Cacao is the source of chocolate and chocolate runs in the blood of the chocolatier. One of the perks of the job is that we know many our farmers personally and spend a fair amount of time visiting farms. At Dancing Lion Chocolate, we source nearly all of our cacao directly from folks such as the indigenous growers at Agrofloresta Mesoamericana in Mexico, our Mayan friends at BFREE Belize, and farmers from Hacienda Victoria, Ecuador.
When we occasionally source through distributors, we do our homework. Heirloom-designated “Itenez” from Tranquilidad Estate in Bolivia is a good example. Throughout our website you’ll find plenty of photos and stories about all these fine folks.
You can learn more about how to best support farmers and ethical sourcing from Heirloom Cacao Preservation, of which I’m a Board member. The Fine Chocolate Industry Association, of which I’m a past Board member, is also active in this regard.
We are a BEAN TO BONBON chocolate maker, which means we produce chocolate to our own specifications and for our own use. Stop into our shop for an opportunity to try a bit of whatever we’re working on at the moment. If you’re a chocolatier and wondering about what’s involved with making your own couvertures, check out the Couverture Making for Chocolatiers course we offer through Ecole Chocolat.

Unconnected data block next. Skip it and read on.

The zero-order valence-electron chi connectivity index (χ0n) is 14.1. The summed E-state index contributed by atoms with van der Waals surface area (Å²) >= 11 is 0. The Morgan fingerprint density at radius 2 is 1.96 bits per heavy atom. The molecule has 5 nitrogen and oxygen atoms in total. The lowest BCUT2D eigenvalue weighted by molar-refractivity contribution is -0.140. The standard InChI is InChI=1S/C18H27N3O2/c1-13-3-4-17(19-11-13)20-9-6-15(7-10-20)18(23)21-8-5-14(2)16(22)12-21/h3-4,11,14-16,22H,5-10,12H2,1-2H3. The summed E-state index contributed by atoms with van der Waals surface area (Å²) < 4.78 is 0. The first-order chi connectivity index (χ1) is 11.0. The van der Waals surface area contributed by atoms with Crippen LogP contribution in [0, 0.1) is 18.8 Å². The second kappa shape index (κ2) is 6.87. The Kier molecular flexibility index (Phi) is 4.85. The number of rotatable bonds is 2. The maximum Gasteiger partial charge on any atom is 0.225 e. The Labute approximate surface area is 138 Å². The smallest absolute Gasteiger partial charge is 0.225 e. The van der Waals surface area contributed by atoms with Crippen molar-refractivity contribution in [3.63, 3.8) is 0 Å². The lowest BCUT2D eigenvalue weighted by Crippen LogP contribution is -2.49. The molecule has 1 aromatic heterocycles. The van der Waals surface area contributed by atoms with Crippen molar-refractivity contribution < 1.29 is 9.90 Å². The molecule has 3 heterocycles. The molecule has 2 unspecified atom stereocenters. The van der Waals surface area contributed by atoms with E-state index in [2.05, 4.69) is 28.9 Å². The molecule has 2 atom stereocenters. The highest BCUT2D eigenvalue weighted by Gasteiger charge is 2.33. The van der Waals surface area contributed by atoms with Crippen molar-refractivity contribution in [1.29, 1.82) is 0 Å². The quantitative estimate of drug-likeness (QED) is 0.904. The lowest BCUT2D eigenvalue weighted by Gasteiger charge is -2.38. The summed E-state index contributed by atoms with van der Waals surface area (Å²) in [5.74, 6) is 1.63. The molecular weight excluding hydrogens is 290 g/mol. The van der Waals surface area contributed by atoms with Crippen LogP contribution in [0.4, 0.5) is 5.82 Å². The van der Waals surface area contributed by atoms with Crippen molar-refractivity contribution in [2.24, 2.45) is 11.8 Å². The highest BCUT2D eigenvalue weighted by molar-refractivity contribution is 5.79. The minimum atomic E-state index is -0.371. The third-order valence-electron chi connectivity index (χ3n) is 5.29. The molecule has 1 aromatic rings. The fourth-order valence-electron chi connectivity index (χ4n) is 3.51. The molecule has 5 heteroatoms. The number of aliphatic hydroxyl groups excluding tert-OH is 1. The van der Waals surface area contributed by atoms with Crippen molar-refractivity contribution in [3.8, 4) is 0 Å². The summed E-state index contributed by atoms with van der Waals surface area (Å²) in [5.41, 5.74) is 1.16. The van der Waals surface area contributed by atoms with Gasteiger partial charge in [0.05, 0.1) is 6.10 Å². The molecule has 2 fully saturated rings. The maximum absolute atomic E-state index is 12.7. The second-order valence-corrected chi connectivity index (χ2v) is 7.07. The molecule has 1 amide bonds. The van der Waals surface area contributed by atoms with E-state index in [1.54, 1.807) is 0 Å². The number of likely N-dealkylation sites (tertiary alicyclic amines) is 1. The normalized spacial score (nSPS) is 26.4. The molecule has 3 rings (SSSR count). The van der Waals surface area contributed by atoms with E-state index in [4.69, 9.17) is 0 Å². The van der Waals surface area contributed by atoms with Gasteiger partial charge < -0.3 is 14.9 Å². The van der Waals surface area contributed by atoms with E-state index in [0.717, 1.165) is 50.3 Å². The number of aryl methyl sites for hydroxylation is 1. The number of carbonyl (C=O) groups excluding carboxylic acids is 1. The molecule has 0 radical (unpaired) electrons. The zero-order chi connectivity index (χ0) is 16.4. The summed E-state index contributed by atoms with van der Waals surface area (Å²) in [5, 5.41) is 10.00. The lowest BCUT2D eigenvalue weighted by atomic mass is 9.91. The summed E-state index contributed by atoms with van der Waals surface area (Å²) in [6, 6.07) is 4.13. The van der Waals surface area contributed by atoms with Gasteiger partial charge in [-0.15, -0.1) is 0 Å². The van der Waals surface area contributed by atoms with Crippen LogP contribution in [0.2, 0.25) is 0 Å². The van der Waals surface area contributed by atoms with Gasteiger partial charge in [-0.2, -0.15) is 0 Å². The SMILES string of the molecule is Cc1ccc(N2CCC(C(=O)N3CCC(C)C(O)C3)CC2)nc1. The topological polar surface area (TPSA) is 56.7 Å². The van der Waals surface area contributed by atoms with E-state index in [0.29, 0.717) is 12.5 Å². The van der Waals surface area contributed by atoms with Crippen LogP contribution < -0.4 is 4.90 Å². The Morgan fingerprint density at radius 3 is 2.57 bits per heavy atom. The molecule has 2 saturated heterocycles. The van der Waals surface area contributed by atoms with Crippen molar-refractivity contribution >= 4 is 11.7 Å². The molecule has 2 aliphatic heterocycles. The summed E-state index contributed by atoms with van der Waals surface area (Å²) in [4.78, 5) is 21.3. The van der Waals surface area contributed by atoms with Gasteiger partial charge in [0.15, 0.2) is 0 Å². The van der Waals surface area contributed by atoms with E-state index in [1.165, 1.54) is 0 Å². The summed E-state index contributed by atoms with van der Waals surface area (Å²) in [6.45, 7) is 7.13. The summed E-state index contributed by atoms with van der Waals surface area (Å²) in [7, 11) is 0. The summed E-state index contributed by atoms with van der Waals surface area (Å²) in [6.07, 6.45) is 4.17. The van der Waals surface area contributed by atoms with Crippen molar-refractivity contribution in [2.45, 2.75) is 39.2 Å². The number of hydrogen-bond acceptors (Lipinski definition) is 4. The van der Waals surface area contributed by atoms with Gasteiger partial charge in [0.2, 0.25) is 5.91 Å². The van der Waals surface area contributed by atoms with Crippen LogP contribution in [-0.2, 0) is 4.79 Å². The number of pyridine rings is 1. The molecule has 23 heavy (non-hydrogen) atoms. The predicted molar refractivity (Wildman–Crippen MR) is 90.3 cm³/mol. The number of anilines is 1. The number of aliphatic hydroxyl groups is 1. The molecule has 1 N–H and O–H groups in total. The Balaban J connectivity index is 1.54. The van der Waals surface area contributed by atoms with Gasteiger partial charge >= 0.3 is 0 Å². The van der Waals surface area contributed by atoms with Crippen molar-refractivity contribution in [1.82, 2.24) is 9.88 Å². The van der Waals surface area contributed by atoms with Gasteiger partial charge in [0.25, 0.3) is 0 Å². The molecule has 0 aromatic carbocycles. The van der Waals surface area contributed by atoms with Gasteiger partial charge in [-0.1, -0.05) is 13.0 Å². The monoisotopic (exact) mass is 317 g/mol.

If chocolate is our blood, FLAVOR is our soul. We fill our kitchen with house-made rare extracts and preserved fruits, and the most extraordinary of ingredients that we encounter in our journeys. We purchase many of our precious spices from friends Ethne and Philippe de Vienne at Epices de Cru in Montreal, and most of our rare and exotic teas from Red Blossom Tea in San Francisco, and Ming Tao Xuan and Cha DoRaku in Montreal. Our espresso is custom-roasted and blended by Clarena of Clarena’s Coffee in New Hampshire’s Lakes Region.
Crooked Brook makes each for us custom. We won’t buy them anywhere else because Veronica (“Studio!”) is a Goddess and provides outrageously good customer service, and because they (the jackets and aprons, not Veronica, though she probably could as well) can take the sort of abuse we heap on them and still look good. I wish every vendor in the world was as professional and easy to work with.